I am not in the mood to shout "God Bless America", drape myself with American flags, and observe the high holy day when the Muslim Horde attacked our freedoms.
On the day after the attack, I organized a worship service for the community. I gave this speech:
This is a day of mourning for the victims of the unspeakable violence yesterday in New York City and at our nation's capitol. We stand with those who have lost loved ones with deep sorrow. Our sorrow will never reach the depths as that which has been experienced by those who have lost fathers, mothers, sisters, brothers, wives, husbands, life partners, children, loved ones.The bad parts turned out to be true.
The act of terror and violence against innocent people is inexcusable. There is no reason under heaven for an act so cowardly and so despicable as violence against innocent men, women, and children. Violence at this magnitude is beyond horror. It is not justified now, nor ever. The scars will remain with us for as long as any of us here will live as well as with the lives of our children and our children's children.
In response to this we feel justifiable rage. The Psalmist echoes our feelings even as we may not dare to speak the words aloud: "O daughter Babylon, you devastator! Happy shall they be who pay you back what you have done to us! Happy shall they be who take your little ones and dash them against the rock! (Psalm 137:8-9)
Our anger and sorrow is deep and will grow deeper still as we hear more about the victims and as we absorb the anger and the anguish of the nation. It will be tempting--so tempting--for us to seek vengeance quickly, something, anything, to soothe the rage.
It is at this point at which we need God. It is at this point at which we need to express our rage and anger toward God. We direct it toward God not because God caused it, but because God receives it. God became one with us on the cross in Jesus Christ for our anger and for our rage and for the injustice of the suffering. We must give our rage to Christ, for only Christ is large enough to receive it and to melt it.
The enemy is not the Muslim people or the Arab people. The enemy is violence itself. Violence bred by injustice and uncontrollable rage which has turned to hatred. The answer will not be more violence bred by more rage and more hatred and more injustice. This will only lead to the deaths and to the suffering of more innocent people and it will not bring peace to our world.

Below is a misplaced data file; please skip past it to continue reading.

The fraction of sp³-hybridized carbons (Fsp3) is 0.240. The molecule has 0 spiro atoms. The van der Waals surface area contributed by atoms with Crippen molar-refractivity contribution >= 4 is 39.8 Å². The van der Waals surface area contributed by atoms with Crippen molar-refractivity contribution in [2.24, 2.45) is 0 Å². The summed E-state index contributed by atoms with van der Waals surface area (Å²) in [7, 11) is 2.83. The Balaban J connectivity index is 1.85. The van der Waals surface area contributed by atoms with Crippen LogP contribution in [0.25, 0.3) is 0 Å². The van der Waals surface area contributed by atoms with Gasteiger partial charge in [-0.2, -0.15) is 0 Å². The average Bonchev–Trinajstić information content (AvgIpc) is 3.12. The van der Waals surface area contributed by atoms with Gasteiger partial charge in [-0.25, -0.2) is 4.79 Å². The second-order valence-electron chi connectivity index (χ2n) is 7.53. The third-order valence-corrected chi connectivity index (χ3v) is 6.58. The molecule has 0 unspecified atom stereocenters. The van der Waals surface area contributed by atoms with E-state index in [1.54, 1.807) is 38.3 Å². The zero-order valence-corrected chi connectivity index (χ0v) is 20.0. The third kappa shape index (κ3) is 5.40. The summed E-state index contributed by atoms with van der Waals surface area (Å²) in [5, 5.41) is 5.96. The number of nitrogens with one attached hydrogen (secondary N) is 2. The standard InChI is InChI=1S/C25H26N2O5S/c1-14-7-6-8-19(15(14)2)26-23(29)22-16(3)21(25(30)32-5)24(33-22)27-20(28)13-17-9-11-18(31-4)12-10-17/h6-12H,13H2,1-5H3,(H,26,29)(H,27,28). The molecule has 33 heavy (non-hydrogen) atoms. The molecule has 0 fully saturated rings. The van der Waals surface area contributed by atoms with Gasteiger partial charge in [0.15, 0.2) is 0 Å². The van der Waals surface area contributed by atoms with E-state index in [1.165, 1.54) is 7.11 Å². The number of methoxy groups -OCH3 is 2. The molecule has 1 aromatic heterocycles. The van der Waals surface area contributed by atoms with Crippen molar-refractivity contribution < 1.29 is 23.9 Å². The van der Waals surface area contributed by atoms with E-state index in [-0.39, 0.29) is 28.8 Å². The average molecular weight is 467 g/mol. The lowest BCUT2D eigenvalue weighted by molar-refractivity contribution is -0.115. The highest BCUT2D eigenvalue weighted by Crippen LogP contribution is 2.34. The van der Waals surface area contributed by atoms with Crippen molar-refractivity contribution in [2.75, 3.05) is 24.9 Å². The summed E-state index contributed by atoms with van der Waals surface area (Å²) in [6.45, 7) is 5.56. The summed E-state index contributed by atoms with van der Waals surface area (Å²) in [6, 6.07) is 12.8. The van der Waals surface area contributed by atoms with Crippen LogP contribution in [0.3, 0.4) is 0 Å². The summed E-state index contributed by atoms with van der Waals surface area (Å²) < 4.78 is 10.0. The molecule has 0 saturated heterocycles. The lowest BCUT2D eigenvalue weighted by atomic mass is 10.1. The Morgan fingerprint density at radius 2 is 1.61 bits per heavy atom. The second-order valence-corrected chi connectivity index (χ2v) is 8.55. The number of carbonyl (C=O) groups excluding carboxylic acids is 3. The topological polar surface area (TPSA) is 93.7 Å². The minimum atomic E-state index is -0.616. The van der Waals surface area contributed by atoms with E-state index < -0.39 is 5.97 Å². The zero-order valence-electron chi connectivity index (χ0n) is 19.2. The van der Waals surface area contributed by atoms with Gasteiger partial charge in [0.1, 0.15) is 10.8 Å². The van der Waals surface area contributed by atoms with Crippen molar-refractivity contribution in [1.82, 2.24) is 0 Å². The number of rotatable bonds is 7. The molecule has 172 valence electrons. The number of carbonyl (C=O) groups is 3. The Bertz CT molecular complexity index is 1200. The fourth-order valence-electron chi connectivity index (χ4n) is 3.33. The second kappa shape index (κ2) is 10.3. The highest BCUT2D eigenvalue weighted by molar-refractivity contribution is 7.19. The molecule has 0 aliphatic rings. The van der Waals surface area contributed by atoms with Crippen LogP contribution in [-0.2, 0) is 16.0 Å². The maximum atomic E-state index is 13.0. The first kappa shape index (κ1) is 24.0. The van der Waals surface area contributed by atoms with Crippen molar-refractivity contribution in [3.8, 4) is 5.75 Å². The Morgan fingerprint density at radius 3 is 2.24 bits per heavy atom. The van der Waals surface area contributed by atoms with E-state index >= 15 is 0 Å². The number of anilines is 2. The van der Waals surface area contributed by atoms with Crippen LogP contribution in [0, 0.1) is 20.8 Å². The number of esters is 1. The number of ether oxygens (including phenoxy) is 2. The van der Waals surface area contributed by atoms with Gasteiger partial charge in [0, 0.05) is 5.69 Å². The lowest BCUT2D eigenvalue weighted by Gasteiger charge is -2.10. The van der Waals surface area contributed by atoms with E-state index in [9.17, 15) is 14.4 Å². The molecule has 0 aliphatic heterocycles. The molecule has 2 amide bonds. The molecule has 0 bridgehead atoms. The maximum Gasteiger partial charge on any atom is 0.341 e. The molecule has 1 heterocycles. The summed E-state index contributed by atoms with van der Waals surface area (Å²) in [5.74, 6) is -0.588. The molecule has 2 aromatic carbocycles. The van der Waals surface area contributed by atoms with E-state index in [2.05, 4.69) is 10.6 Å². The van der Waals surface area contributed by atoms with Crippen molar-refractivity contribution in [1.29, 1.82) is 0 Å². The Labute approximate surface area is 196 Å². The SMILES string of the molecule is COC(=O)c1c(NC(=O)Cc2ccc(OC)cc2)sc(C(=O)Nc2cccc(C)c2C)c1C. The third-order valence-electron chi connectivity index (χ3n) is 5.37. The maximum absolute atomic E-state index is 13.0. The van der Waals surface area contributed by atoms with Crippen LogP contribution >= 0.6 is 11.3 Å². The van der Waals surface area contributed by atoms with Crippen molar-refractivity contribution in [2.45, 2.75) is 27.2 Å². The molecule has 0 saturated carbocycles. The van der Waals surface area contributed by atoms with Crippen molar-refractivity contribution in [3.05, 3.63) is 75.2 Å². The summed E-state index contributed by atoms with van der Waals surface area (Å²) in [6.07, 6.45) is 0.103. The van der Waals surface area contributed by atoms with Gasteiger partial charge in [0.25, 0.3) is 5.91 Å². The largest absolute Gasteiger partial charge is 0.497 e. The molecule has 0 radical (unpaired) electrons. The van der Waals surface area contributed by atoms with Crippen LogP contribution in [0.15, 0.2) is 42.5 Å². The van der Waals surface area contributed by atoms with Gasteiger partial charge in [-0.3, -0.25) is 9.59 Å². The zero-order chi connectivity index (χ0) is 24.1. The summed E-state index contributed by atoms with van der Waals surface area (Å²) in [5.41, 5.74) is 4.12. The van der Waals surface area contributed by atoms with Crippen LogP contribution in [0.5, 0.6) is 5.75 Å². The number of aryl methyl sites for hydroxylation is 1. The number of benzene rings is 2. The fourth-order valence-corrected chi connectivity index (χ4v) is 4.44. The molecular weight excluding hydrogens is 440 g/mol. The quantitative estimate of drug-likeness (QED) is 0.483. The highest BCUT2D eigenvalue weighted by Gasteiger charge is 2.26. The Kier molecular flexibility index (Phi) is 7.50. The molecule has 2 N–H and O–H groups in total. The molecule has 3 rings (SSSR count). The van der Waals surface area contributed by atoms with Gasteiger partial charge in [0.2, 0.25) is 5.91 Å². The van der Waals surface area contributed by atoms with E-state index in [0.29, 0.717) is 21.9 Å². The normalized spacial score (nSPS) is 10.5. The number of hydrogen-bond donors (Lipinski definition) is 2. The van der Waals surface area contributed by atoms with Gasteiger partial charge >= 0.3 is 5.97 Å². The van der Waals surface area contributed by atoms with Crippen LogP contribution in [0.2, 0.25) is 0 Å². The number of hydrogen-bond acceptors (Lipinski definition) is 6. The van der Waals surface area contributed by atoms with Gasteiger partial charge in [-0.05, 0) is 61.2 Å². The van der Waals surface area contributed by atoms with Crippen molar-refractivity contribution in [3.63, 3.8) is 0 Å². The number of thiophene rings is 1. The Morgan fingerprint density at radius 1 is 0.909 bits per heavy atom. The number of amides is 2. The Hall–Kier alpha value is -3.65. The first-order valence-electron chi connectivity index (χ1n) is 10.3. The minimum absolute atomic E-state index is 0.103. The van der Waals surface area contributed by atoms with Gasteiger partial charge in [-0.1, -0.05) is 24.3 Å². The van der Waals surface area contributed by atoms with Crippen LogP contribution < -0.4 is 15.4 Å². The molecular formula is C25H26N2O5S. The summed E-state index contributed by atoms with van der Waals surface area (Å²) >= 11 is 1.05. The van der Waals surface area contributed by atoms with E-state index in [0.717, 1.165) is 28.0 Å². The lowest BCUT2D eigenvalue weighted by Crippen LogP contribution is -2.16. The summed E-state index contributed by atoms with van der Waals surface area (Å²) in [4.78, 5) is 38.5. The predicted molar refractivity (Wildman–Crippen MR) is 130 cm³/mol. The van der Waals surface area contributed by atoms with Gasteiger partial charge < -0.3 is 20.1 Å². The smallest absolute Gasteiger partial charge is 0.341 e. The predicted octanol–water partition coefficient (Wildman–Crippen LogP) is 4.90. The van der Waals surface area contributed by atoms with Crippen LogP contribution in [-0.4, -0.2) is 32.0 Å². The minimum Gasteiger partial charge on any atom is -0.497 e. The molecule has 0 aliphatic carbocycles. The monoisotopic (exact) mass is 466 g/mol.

Yet, we must bring the perpetrators to justice. This is not an attack on the American people. It was an attack on the very fragile spirit of human life and morality. Violence is the evil. Justice will only come as the world itself puts the perpetrators of violence on trial. Virtually every nation has condemned this act of terror, including the Palestinian people. Muslims, Christians, Jews all have condemned this evil.
Now it is time for Muslims, Christians, and Jews, to seek peace. We must together seek peace with justice. We must work together for justice. We must work for a justice that will put these doers of violence on trial so the world may speak with one voice against violence and any who enacts violence. It is not the way to solve conflicts.
We must also work for a justice that is not blind to the cries of suffering and oppressed people. We may have the opportunity now to ask ourselves: "Why are so many of the Arab people so angry at America?" Asking that question in no way justifies or excuses the unspeakable acts of evil and terror that have been committed. But if we seek justice with peace for all people on this fragile globe we must truly seek the answers with openness and a desire for truth. It will take a miracle for this to happen. It will take a miracle of God for us to work for a true and lasting peace with all of our neighbors.
We must pray for that miracle. Else I fear for the survival of the human species. I do not think that I overstate that concern. Our technology and our weapons of destruction and our vulnerability to misuse them is so great that we human beings could make for our own destruction unless we learn the difficult, the courageous, the humble, the Christ-like way of peace.